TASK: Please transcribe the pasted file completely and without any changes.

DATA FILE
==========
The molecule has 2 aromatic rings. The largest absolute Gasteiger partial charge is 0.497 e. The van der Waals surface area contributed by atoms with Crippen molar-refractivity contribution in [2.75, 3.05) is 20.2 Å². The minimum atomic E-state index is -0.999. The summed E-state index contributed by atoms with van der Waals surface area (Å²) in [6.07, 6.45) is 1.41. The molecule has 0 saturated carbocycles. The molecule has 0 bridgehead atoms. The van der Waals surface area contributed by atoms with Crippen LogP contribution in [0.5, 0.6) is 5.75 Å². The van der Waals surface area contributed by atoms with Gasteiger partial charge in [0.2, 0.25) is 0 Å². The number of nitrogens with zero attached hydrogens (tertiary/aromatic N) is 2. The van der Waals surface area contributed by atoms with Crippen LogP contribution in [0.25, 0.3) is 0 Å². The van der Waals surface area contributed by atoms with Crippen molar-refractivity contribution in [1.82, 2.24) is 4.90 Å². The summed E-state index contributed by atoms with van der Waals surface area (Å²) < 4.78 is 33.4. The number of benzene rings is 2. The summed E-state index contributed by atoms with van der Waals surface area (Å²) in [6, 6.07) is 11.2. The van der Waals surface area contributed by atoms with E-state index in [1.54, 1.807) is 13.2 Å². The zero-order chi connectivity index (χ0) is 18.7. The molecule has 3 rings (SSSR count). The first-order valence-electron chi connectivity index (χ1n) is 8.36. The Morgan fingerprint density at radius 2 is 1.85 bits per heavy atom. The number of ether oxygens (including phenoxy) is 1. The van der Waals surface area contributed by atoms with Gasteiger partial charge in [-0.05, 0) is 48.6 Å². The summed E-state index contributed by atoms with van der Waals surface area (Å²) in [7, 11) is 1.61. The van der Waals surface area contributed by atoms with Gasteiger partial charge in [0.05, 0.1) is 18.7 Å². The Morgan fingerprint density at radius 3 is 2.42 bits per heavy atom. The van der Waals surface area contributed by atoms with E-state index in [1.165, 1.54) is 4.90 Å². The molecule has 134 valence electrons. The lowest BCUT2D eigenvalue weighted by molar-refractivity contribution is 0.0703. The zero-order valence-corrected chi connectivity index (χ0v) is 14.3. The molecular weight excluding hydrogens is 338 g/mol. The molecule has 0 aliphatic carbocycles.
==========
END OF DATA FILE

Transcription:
The molecule has 2 aromatic rings. The largest absolute Gasteiger partial charge is 0.497 e. The van der Waals surface area contributed by atoms with Crippen molar-refractivity contribution in [2.75, 3.05) is 20.2 Å². The minimum atomic E-state index is -0.999. The summed E-state index contributed by atoms with van der Waals surface area (Å²) in [6.07, 6.45) is 1.41. The molecule has 0 saturated carbocycles. The molecule has 0 bridgehead atoms. The van der Waals surface area contributed by atoms with Crippen LogP contribution in [0.5, 0.6) is 5.75 Å². The van der Waals surface area contributed by atoms with Gasteiger partial charge in [0.2, 0.25) is 0 Å². The number of nitrogens with zero attached hydrogens (tertiary/aromatic N) is 2. The van der Waals surface area contributed by atoms with Crippen LogP contribution in [0.25, 0.3) is 0 Å². The van der Waals surface area contributed by atoms with Crippen molar-refractivity contribution in [1.82, 2.24) is 4.90 Å². The summed E-state index contributed by atoms with van der Waals surface area (Å²) < 4.78 is 33.4. The number of benzene rings is 2. The summed E-state index contributed by atoms with van der Waals surface area (Å²) in [6, 6.07) is 11.2. The van der Waals surface area contributed by atoms with E-state index in [1.54, 1.807) is 13.2 Å². The zero-order chi connectivity index (χ0) is 18.7. The molecule has 3 rings (SSSR count). The first-order valence-electron chi connectivity index (χ1n) is 8.36. The Morgan fingerprint density at radius 2 is 1.85 bits per heavy atom. The number of ether oxygens (including phenoxy) is 1. The van der Waals surface area contributed by atoms with Gasteiger partial charge in [-0.05, 0) is 48.6 Å². The summed E-state index contributed by atoms with van der Waals surface area (Å²) in [7, 11) is 1.61. The van der Waals surface area contributed by atoms with Gasteiger partial charge in [0.05, 0.1) is 18.7 Å². The Morgan fingerprint density at radius 3 is 2.42 bits per heavy atom. The van der Waals surface area contributed by atoms with E-state index in [1.165, 1.54) is 4.90 Å². The molecule has 134 valence electrons. The lowest BCUT2D eigenvalue weighted by molar-refractivity contribution is 0.0703. The zero-order valence-corrected chi connectivity index (χ0v) is 14.3. The molecular weight excluding hydrogens is 338 g/mol. The molecule has 0 aliphatic carbocycles.